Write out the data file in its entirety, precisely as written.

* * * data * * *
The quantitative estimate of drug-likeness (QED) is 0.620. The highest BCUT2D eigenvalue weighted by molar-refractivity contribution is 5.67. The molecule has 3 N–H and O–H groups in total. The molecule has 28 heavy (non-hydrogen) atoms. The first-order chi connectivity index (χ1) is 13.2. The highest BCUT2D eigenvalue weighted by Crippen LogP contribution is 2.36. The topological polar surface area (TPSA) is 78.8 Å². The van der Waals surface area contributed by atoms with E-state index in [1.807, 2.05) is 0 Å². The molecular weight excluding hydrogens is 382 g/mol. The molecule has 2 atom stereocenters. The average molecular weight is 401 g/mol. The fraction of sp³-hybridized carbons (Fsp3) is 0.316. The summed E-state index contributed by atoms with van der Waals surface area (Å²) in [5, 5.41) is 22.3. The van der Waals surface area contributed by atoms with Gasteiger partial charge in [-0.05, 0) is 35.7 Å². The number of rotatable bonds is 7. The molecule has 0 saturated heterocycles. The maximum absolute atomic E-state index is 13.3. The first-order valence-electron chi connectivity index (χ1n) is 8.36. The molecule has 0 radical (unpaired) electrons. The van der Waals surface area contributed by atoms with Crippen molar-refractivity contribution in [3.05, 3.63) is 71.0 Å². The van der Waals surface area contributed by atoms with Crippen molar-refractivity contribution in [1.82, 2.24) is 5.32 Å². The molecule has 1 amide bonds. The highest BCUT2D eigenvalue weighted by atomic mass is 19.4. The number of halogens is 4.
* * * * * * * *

The quantitative estimate of drug-likeness (QED) is 0.620. The highest BCUT2D eigenvalue weighted by molar-refractivity contribution is 5.67. The molecule has 3 N–H and O–H groups in total. The molecule has 28 heavy (non-hydrogen) atoms. The first-order chi connectivity index (χ1) is 13.2. The highest BCUT2D eigenvalue weighted by Crippen LogP contribution is 2.36. The topological polar surface area (TPSA) is 78.8 Å². The van der Waals surface area contributed by atoms with E-state index in [1.807, 2.05) is 0 Å². The molecular weight excluding hydrogens is 382 g/mol. The molecule has 2 atom stereocenters. The average molecular weight is 401 g/mol. The fraction of sp³-hybridized carbons (Fsp3) is 0.316. The summed E-state index contributed by atoms with van der Waals surface area (Å²) in [5, 5.41) is 22.3. The van der Waals surface area contributed by atoms with Gasteiger partial charge in [-0.05, 0) is 35.7 Å². The number of rotatable bonds is 7. The molecule has 0 saturated heterocycles. The maximum absolute atomic E-state index is 13.3. The first-order valence-electron chi connectivity index (χ1n) is 8.36. The molecule has 0 radical (unpaired) electrons. The van der Waals surface area contributed by atoms with Crippen molar-refractivity contribution in [3.05, 3.63) is 71.0 Å². The van der Waals surface area contributed by atoms with Crippen molar-refractivity contribution in [1.82, 2.24) is 5.32 Å². The molecule has 1 amide bonds. The highest BCUT2D eigenvalue weighted by atomic mass is 19.4. The number of halogens is 4.